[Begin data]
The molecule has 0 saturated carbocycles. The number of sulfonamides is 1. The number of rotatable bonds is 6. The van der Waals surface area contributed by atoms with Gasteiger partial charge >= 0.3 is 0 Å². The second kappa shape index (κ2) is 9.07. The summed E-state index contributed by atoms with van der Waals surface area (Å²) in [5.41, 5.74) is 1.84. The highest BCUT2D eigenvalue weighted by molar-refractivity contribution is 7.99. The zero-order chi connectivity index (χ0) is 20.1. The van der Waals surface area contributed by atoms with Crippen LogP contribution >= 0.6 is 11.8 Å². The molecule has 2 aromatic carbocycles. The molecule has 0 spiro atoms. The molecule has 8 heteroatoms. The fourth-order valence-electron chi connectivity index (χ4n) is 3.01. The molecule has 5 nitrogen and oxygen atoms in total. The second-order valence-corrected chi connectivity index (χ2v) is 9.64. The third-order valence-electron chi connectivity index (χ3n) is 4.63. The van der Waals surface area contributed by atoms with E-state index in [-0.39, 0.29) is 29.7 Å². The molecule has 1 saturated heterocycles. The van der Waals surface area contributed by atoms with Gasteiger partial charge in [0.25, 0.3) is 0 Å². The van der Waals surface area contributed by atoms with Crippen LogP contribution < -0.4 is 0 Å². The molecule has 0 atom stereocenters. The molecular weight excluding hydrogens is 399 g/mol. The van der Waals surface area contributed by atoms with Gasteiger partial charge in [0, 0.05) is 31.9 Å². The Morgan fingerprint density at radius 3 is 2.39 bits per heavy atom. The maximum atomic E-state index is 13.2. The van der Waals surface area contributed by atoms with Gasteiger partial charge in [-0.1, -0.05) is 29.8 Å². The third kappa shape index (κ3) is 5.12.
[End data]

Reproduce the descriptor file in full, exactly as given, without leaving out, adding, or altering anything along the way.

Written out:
The molecule has 0 saturated carbocycles. The number of sulfonamides is 1. The number of rotatable bonds is 6. The van der Waals surface area contributed by atoms with Gasteiger partial charge >= 0.3 is 0 Å². The second kappa shape index (κ2) is 9.07. The summed E-state index contributed by atoms with van der Waals surface area (Å²) in [5.41, 5.74) is 1.84. The highest BCUT2D eigenvalue weighted by molar-refractivity contribution is 7.99. The zero-order chi connectivity index (χ0) is 20.1. The van der Waals surface area contributed by atoms with Crippen LogP contribution >= 0.6 is 11.8 Å². The molecule has 2 aromatic carbocycles. The molecule has 0 spiro atoms. The molecule has 8 heteroatoms. The fourth-order valence-electron chi connectivity index (χ4n) is 3.01. The molecule has 5 nitrogen and oxygen atoms in total. The second-order valence-corrected chi connectivity index (χ2v) is 9.64. The third-order valence-electron chi connectivity index (χ3n) is 4.63. The van der Waals surface area contributed by atoms with E-state index in [-0.39, 0.29) is 29.7 Å². The molecule has 1 saturated heterocycles. The van der Waals surface area contributed by atoms with Gasteiger partial charge in [0.25, 0.3) is 0 Å². The van der Waals surface area contributed by atoms with Crippen LogP contribution < -0.4 is 0 Å². The molecule has 0 atom stereocenters. The molecular weight excluding hydrogens is 399 g/mol. The van der Waals surface area contributed by atoms with Gasteiger partial charge in [0, 0.05) is 31.9 Å². The Morgan fingerprint density at radius 3 is 2.39 bits per heavy atom. The maximum atomic E-state index is 13.2. The van der Waals surface area contributed by atoms with Gasteiger partial charge in [-0.1, -0.05) is 29.8 Å². The third kappa shape index (κ3) is 5.12.